Why did MotoGP’s crash rate drop by almost a third in 2019? 

by Mat Oxley on 3rd December 2019

No surprise that Johann Zarco was MotoGP’s biggest crasher last season. The revelation of the 2019 crash report is that the accident rate tumbled by 27 per cent

Johann Zarco crashes during the 2019 Malaysian Grand Prix

One of Zarco's 17 crashes in 2019 Photo: Motorsport Images

Regular readers of this blog will know I’m a big fan of MotoGP’s annual crash report. Not because I’m ghoulish, but because the crash statistics tell you more than just who’s crashed the most.

The numbers can indicate more than pain and suffering – they can tell you who is having the roughest time with their motorcycle and what’s happening with general development of bikes, tyres and riding technique.

It’s no great surprise that the MotoGP rider who crashed the most during 2019 was Johann Zarco, who fell on 17 occasions. 

Zarco crashed an average of once a weekend when he was riding the factory Red Bull KTM, which more than doubled his crash rate of 2018, when he rode a Yamaha YZR-M1. Valentino Rossi experienced a similarly rude awakening when he switched from an easy-riding M1 to Ducati’s fiery Desmosedici – more than doubling his crash rate, from five tumbles in 2010 to 12 in 2011. This is the kind of story that the crash report can tell.

The general MotoGP trend is the opposite to Zarco’s, because the 2019 MotoGP season featured a big decline in crashes. During the first three years of Michelin-spec tyres, there was a peak average of 301 crashes per season, while during 2019 the number dropped to 220, even though there was one more race. What are the reasons for this?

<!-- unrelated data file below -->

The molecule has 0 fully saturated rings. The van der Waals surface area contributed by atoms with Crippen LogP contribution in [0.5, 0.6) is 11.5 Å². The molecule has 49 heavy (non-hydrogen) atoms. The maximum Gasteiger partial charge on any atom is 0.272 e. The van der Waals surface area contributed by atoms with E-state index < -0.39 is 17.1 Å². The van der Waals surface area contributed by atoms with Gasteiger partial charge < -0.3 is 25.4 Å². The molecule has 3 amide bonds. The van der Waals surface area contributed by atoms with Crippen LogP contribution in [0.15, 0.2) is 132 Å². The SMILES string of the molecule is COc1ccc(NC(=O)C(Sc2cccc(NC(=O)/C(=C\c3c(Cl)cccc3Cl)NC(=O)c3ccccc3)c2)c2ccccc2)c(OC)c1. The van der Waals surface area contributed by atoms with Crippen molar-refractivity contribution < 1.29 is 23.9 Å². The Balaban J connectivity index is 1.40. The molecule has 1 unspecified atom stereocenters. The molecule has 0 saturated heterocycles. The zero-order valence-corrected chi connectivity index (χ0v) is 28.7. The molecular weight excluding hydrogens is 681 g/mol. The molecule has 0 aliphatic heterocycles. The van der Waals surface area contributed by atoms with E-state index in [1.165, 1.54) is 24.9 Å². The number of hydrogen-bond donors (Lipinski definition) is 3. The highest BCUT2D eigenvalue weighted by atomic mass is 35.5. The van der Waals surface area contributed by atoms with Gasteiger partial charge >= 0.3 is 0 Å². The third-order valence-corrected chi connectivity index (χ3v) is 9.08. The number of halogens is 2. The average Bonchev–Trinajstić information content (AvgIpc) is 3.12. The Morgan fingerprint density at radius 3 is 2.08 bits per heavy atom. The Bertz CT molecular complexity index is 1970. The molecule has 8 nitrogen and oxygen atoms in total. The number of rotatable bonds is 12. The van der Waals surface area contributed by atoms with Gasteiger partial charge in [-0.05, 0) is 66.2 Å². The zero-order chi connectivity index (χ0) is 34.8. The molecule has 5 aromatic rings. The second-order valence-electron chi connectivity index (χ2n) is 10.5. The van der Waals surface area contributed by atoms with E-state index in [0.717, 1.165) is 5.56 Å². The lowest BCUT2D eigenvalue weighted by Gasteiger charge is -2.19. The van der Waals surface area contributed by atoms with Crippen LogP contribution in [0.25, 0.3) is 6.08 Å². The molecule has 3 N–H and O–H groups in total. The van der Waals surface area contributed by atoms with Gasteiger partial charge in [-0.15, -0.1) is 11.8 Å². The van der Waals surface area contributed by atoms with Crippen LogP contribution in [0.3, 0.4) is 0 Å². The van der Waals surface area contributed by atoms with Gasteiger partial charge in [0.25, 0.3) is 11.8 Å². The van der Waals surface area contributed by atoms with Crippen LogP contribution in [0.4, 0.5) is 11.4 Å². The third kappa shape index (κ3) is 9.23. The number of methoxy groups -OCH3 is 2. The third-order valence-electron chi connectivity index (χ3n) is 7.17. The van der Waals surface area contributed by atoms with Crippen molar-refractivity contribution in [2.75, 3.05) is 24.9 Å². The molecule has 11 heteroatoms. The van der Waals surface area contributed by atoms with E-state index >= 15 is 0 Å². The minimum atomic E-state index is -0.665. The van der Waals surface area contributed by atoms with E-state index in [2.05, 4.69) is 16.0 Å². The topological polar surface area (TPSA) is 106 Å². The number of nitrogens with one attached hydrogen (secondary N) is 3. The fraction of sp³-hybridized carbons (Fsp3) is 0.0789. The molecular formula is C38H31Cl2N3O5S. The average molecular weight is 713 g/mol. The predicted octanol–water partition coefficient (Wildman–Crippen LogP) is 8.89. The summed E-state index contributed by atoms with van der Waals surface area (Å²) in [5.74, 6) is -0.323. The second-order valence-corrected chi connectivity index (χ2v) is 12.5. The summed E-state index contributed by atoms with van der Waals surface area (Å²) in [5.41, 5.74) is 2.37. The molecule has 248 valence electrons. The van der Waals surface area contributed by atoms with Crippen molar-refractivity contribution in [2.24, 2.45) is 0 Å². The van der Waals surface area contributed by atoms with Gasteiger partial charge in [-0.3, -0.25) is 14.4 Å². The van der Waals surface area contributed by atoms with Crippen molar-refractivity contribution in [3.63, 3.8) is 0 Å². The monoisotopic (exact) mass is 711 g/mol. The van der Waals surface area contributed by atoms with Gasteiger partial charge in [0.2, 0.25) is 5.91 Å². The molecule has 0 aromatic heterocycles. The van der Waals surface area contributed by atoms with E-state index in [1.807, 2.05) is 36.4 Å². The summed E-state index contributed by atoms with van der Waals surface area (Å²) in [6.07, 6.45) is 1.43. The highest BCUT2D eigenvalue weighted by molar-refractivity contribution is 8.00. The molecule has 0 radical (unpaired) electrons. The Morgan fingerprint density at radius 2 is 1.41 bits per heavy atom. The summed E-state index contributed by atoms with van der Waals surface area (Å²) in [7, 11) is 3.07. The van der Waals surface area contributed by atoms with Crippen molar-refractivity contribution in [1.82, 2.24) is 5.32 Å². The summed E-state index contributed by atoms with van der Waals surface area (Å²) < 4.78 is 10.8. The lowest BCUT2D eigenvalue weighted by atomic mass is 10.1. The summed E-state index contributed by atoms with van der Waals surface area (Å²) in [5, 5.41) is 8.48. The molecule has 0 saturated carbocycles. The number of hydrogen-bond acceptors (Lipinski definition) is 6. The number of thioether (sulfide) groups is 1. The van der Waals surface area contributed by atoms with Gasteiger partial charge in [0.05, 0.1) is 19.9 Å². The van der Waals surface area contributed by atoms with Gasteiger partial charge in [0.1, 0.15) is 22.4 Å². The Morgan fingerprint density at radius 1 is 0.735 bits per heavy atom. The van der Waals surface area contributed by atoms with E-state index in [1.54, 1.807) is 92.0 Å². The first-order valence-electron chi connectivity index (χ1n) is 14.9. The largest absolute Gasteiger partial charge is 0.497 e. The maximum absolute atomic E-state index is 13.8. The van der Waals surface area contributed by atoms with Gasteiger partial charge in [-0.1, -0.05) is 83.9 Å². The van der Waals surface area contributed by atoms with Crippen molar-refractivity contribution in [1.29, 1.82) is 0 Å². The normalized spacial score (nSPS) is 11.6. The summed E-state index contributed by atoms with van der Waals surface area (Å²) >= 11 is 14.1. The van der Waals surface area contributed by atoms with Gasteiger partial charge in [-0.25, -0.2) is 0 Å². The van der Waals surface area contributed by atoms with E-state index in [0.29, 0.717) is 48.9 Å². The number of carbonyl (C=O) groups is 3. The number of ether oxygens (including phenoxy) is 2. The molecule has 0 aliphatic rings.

Moto GP falls 2019 graph

Data: MotoGP.com

Most MotoGP crashes are front-end falls, because traction control has greatly reduced the number of on-throttle rear-end accidents, but the 27 per cent decrease has nothing to do with front-tyre improvements because Michelin’s front slick remained essentially unchanged from 2018.

Riders reckon the reduction is largely thanks to them adapting their riding technique to suit Michelin’s front slick and the factories further tailoring their bikes to work better with the tyre. Also, Michelin’s 2019 rear slick gave more grip, which helped riders decelerate better, so they were less likely to overload the front.

No doubt this improvement helped world champion Marc Márquez keep with the trend of crashing less. During previous years Márquez and fellow HRC rider Cal Crutchlow were always at the more painful and expensive end of the crashers’ league, but less so last season, when they had 14 and 12 crashes respectively. Compare that to the previous two seasons, when Márquez averaged 25 crashes and Crutchlow 20.


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There was another reason for the pair falling less often in 2019, which runs contrary to common sense: they had a worse front-end feeling with the 2019 RC213V than they’d had with previous versions. You would think that this would result in more crashes, right? But no, because motorcycle racing is never that straightforward.

“With the old bike we felt really strong in corner entry so we pushed and pushed and pushed to take advantage of that and that’s why we crashed more in 2018,” explains Crutchlow.

Moto2 followed a similar but slightly less dramatic trend in 2019, from 418 crashes the previous season to 347 tumbles, a reduction of 17 per cent, again despite an extra race. What were the reasons for this?

Moto2 2019 falls graph

Data: MotoGP.com

Many Moto2 riders found they could use softer, grippier front tyres because the larger-capacity Triumph 765 triple offers more torque, which means more negative torque and thus more engine-braking, which gives the front tyre an easier time.

This even helped Sam Lowes, who topped the Moto2 crashing league, with 20 crashes, compared to the 27 falls he had the previous season. The Briton’s crash stats are awe-inspiring: a total of 152 tumbles during his five seasons in Moto2 and one year in MotoGP, an average of 25 per season. Lowes’ career is a testament to his willingness to keep pushing past the limit, to modern track safety and to the amazing protection offered by the latest riding kit.